Gram Stain – A differential staining technique in which cells either stain pink (gram-negative) or purple (gram-positive) depending upon their structural type.

During a gram stain, a bacterial sample is smeared on a microscope slide and allowed to dry. The slide is then stained with a violet dye, treated with acetone-alcohol (a decoloriser) and finally counter-stained with a red dye.

Gram-positive bacteria retain the first violet dye as they have a thick layer of peptidoglycan in their cell walls creating cells which appear violet.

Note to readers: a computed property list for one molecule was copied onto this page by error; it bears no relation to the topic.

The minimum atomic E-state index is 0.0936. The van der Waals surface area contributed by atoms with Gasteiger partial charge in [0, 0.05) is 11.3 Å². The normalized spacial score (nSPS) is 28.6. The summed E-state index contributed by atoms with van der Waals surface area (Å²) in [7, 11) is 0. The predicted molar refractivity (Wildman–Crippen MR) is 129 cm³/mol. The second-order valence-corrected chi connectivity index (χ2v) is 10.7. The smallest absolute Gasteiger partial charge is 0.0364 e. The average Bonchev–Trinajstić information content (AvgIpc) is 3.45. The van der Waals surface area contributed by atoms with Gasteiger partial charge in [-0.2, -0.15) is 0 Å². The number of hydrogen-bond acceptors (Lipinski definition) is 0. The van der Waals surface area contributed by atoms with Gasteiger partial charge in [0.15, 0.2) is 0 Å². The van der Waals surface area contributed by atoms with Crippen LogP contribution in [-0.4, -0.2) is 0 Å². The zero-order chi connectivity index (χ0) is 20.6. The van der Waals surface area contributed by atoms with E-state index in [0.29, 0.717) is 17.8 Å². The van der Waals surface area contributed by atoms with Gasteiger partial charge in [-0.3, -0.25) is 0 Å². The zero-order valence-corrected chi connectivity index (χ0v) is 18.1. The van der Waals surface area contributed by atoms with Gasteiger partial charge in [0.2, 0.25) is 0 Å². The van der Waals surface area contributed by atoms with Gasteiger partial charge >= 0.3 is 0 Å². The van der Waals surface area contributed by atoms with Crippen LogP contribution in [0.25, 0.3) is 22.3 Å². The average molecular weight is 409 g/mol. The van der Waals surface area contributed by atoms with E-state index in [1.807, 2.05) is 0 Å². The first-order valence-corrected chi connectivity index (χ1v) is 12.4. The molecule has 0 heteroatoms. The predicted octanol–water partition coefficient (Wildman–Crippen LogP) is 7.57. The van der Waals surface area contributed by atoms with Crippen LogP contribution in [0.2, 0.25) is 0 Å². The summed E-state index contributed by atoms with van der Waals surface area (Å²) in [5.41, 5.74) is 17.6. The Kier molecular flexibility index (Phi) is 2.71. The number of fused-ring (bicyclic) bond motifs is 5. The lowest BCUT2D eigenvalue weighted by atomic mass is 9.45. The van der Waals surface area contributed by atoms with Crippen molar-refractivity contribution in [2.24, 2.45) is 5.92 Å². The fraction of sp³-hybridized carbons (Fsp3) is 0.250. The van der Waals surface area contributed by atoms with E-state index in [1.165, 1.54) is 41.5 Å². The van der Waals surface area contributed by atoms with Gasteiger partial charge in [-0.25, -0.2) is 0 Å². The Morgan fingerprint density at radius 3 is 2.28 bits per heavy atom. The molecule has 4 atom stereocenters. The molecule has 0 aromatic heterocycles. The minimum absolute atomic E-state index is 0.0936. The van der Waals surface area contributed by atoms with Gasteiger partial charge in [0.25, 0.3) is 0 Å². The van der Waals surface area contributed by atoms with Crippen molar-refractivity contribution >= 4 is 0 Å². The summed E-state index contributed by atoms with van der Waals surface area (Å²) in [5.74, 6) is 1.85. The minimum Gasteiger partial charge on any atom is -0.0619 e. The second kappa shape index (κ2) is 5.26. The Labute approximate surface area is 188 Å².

In gram-negative bacteria, the acetone-alcohol washes out the violet dye and the counter-stain is taken up creating cells which appear red. The cell walls of gram-negative bacteria have an outer layer of lipoprotein overlaying a thin layer of peptidoglycan.

Example process:

  • slide stained with crystal violet (1 min),
  • rinsed with water,
  • stained with iodine (1 min),
  • rinsed with water,
  • destained with acetyl-choline,
  • rinsed with water,
  • counterstained with safranin (1 min)